Period Pain Disrupts Women's Productivity In School & At Work, New Research Finally Confirms

As any woman can tell you, period pain is no joke. The cramping, bloating, headaches, and lack of energy are just the tip of the iceberg when it comes to the physical effects of menstruation. Now, a new study has finally shown that period pain disrupts women's productivity in school and at work and hopefully this knowledge will lead to more awareness and understanding.

Specifically, the new study — published recently in the British Medical Journal — found that women lose an average of nine productive days each year due to period pain. To get to their findings, researchers looked at nearly 33,000 women between the ages of 15 and 45 who took an online survey about how many days they missed from school or work due to their periods, according to TODAY.

Researchers also looked at how many days the women still showed up to work or school, even though they were destined to be less productive due to menstrual pain. The study ultimately discovered that a startlingly small number of women called in sick to work or missed school due to PMS symptoms, finding that the average was just over one day per year, according to Science Alert.

"Women said that they weren't as productive as they could be while at work — they needed to go to the toilet every hour or they had a headache and couldn't concentrate," Theodoor Nieboer, an author of the report and a gynecologist at the Radboud University Medical Center in the Netherlands, told CNN of the findings.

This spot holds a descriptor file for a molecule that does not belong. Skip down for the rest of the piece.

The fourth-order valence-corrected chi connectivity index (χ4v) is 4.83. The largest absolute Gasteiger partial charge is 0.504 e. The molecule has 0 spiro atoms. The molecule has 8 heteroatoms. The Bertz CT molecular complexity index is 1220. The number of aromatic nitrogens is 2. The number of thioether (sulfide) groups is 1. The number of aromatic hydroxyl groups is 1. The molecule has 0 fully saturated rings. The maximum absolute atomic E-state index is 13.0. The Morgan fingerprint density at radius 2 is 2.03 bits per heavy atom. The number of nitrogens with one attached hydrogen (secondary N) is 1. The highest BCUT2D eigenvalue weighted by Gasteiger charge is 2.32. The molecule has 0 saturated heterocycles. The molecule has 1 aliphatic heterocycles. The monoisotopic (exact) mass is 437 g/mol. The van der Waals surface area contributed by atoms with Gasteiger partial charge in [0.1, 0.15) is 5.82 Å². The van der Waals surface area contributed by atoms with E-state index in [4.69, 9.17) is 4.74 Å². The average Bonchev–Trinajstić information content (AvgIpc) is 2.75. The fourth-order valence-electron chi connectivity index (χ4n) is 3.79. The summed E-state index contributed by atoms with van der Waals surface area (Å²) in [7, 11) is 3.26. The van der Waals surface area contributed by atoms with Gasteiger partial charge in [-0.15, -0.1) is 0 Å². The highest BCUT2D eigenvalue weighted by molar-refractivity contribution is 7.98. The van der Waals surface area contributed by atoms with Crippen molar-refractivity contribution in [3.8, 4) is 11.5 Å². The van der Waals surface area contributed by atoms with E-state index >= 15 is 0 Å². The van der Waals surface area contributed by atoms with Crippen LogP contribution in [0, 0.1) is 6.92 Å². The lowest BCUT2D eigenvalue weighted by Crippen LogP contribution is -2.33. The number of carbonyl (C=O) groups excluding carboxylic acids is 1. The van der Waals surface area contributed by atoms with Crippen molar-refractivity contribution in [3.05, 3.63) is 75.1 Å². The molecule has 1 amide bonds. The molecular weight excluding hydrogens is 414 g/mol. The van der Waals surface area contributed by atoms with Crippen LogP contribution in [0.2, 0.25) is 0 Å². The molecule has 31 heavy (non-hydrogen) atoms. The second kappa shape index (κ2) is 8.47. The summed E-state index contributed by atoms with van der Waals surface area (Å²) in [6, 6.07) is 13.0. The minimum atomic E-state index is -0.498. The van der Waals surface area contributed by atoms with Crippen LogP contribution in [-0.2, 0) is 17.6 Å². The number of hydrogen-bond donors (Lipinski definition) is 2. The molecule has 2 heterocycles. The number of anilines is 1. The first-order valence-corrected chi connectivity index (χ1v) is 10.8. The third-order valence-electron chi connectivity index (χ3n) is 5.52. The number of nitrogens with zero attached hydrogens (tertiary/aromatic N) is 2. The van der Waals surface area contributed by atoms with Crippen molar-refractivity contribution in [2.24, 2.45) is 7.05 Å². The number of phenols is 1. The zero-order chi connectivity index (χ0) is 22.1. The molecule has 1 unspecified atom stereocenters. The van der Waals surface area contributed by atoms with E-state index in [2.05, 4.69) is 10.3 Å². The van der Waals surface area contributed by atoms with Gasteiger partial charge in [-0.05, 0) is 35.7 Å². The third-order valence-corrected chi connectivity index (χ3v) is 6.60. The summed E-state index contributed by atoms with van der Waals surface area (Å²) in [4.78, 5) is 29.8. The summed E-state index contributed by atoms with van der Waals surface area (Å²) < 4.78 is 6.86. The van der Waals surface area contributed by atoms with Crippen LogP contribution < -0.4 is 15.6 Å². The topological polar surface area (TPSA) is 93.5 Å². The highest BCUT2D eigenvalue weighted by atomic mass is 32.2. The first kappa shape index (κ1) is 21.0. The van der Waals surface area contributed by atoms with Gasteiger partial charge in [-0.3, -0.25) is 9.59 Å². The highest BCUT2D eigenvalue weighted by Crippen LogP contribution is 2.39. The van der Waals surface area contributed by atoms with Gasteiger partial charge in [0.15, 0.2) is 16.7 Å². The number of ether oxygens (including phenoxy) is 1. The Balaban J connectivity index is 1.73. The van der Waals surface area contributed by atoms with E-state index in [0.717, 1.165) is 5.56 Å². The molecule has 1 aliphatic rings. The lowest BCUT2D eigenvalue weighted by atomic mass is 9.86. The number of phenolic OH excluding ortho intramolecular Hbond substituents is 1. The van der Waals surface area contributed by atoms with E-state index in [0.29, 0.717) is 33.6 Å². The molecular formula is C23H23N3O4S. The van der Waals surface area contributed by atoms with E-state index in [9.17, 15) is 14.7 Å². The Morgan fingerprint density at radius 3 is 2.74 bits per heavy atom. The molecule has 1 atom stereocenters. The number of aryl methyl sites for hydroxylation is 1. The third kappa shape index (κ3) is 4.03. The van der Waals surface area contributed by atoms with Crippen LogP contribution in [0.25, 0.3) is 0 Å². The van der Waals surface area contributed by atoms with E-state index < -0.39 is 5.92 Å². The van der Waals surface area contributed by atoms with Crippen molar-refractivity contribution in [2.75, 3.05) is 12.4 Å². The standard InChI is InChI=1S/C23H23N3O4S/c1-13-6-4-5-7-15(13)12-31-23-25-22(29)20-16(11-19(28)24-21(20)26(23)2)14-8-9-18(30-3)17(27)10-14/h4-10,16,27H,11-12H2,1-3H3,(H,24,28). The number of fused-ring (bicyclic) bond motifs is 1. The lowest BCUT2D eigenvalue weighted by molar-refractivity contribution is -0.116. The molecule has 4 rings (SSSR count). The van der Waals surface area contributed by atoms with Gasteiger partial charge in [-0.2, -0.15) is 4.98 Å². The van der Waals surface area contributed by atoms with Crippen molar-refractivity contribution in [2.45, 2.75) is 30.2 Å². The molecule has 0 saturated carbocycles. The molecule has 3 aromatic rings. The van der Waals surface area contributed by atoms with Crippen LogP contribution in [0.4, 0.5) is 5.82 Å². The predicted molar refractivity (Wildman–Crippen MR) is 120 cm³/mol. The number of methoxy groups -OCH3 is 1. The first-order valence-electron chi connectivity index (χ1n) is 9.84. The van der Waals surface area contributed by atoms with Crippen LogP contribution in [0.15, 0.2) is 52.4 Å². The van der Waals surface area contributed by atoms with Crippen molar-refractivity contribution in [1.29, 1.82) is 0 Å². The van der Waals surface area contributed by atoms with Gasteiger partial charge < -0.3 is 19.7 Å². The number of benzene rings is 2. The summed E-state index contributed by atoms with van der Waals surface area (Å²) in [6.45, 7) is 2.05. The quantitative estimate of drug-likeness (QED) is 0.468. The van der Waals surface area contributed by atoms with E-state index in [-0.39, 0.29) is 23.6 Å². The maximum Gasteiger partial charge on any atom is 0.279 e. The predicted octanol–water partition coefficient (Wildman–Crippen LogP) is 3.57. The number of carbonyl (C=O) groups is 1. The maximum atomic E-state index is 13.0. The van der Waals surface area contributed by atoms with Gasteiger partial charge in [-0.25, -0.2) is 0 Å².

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In fact, according to the study, less than 14 percent of women opted to take off work rather than work through the pain due to fear of being singled out or punished in some way. And for those that did call in sick, only 1 in 5 women actually told their employers why because period talk is still a relatively taboo topic.

"There's a need for greater openness about the impact of menstrual symptoms on work, and companies need to be more open about this with their female workers," Nieboer told CNN.

Not surprisingly, according to the study, more than 67 percent of women wished they "had greater flexibility in their tasks and working hours at work or school during their periods."

Flexible time off for period related illnesses would be awesome, but it is not common place in American companies. However, so-called Period Policies do exist outside of the United States at companies in India, Taiwan, South Korea and more, according to The New York Times. These kinds of policies surely create a more flexible schedule for those on their periods, and ensures that employees are not penalized or stigmatized for telling employers that missed work is due to period related symptoms.

"There is an urgent need for more focus on the impact of these symptoms, especially in women aged under 21 years, for discussions of treatment options with women of all ages and, ideally, more flexibility for women who work or go to school," the study concluded.

All in all, periods are a pain. And women will go above and beyond to make sure they show up where and when needed whether it's school, work, or family events. But it comes with a cost as productivity levels start to fade. The next time you feel PMS symptoms coming, think about taking the day off. It just might be the best thing you've done for your body in a long time.